Twelve Postcard Views Of The Vanished New York Elevated
South Ferry Terminals, where all four of New York’s elevated train lines commenced and ended their travels
The most dramatic change in transportation in 19th century New York came with the building of the elevated train, known simply to generations of New Yorkers as the “el” or “L”. Here with 12 postcard views is a brief history of the New York Elevated.
Battery Park Elevated with the Washington Building on the right, and the Whitehall Building on the left.
The first elevated train line was the Ninth Avenue El which began service in 1869 as a single track line which was operated by a cable. The train ran from the Battery to 31st Street. Continue reading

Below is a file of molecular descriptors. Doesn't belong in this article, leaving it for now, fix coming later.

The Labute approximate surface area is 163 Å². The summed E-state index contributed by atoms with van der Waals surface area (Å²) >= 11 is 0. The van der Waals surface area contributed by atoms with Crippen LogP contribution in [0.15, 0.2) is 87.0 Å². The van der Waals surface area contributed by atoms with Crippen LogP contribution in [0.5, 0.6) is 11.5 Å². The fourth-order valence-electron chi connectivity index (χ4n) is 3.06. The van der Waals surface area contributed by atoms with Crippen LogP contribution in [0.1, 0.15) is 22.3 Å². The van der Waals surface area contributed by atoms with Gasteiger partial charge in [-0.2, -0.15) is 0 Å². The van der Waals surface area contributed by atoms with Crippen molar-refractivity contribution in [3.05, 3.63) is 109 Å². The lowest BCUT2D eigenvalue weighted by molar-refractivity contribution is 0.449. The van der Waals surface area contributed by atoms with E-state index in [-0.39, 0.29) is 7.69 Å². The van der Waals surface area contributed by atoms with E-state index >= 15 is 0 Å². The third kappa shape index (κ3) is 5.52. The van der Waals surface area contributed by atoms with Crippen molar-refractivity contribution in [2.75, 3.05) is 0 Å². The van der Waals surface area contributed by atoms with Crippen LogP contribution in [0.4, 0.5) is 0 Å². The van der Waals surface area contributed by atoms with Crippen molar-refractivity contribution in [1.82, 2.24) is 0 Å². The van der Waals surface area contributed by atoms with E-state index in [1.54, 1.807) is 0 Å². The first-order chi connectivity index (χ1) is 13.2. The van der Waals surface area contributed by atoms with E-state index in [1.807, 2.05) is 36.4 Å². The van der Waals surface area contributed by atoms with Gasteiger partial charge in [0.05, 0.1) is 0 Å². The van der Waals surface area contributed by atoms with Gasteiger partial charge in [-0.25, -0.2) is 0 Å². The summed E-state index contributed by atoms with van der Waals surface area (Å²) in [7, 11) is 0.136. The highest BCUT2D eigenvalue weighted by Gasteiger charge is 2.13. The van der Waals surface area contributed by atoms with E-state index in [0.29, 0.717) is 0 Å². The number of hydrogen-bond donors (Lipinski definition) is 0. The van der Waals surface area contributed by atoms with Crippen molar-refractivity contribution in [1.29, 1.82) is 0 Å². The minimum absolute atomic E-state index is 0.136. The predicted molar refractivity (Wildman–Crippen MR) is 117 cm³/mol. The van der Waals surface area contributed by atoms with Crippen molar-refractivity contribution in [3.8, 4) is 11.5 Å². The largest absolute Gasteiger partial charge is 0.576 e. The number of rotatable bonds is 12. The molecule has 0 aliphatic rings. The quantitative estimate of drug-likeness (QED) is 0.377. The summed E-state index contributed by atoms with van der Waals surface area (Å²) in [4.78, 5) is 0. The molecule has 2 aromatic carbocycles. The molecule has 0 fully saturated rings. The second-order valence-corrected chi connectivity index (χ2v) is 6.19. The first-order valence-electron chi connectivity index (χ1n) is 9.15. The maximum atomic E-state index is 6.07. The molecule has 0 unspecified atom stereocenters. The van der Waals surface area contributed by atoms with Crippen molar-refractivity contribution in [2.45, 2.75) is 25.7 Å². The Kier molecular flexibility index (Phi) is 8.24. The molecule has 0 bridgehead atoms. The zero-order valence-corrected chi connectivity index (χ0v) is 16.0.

A Train Ride New Yorkers Will Never Experience Again
This is a portrait of a vanished New York unlike any other ever captured on film.
This ten minute impressionistic documentary film Third Avenue El (1950) is occasionally shown on Turner Classic Movies. If you love old New York City and have never seen the film, I strongly recommend you watch it (below).
On all levels this is a magnificent film and I’m so grateful that writer/director Carson Davidson preserved so many aspects of mid-century New York, all in glorious color.
Service on the Third Ave. El ended in 1955 and the tracks were soon torn down, forever altering the streets of New York.